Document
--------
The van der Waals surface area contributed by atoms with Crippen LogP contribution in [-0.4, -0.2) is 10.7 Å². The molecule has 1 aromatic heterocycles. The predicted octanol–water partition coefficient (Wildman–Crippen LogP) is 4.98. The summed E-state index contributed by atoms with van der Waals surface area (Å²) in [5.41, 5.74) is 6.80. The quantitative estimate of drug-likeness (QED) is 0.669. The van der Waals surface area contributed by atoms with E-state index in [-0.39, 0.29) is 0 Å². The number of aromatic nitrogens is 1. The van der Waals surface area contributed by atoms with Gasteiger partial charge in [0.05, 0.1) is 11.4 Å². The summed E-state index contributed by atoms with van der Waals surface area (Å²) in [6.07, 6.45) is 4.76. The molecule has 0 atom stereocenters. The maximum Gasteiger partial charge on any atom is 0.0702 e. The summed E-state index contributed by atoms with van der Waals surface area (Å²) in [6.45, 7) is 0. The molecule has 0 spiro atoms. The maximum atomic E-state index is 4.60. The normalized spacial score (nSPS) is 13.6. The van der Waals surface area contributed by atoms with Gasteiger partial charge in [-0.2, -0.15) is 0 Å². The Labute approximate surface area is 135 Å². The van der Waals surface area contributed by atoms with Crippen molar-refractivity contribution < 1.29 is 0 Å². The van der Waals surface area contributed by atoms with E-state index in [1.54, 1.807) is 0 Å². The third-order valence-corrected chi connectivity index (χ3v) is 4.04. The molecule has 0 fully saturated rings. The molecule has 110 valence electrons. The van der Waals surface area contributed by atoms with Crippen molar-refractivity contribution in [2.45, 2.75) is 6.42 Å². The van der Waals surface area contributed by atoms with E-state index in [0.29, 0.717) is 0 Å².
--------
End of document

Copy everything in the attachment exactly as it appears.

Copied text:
The van der Waals surface area contributed by atoms with Crippen LogP contribution in [-0.4, -0.2) is 10.7 Å². The molecule has 1 aromatic heterocycles. The predicted octanol–water partition coefficient (Wildman–Crippen LogP) is 4.98. The summed E-state index contributed by atoms with van der Waals surface area (Å²) in [5.41, 5.74) is 6.80. The quantitative estimate of drug-likeness (QED) is 0.669. The van der Waals surface area contributed by atoms with E-state index in [-0.39, 0.29) is 0 Å². The number of aromatic nitrogens is 1. The van der Waals surface area contributed by atoms with Gasteiger partial charge in [0.05, 0.1) is 11.4 Å². The summed E-state index contributed by atoms with van der Waals surface area (Å²) in [6.07, 6.45) is 4.76. The molecule has 0 atom stereocenters. The maximum Gasteiger partial charge on any atom is 0.0702 e. The summed E-state index contributed by atoms with van der Waals surface area (Å²) in [6.45, 7) is 0. The molecule has 0 spiro atoms. The maximum atomic E-state index is 4.60. The normalized spacial score (nSPS) is 13.6. The van der Waals surface area contributed by atoms with Gasteiger partial charge in [-0.2, -0.15) is 0 Å². The Labute approximate surface area is 135 Å². The van der Waals surface area contributed by atoms with Crippen molar-refractivity contribution < 1.29 is 0 Å². The van der Waals surface area contributed by atoms with E-state index in [1.54, 1.807) is 0 Å². The third-order valence-corrected chi connectivity index (χ3v) is 4.04. The molecule has 0 fully saturated rings. The molecule has 110 valence electrons. The van der Waals surface area contributed by atoms with Crippen molar-refractivity contribution in [2.45, 2.75) is 6.42 Å². The van der Waals surface area contributed by atoms with E-state index in [0.29, 0.717) is 0 Å².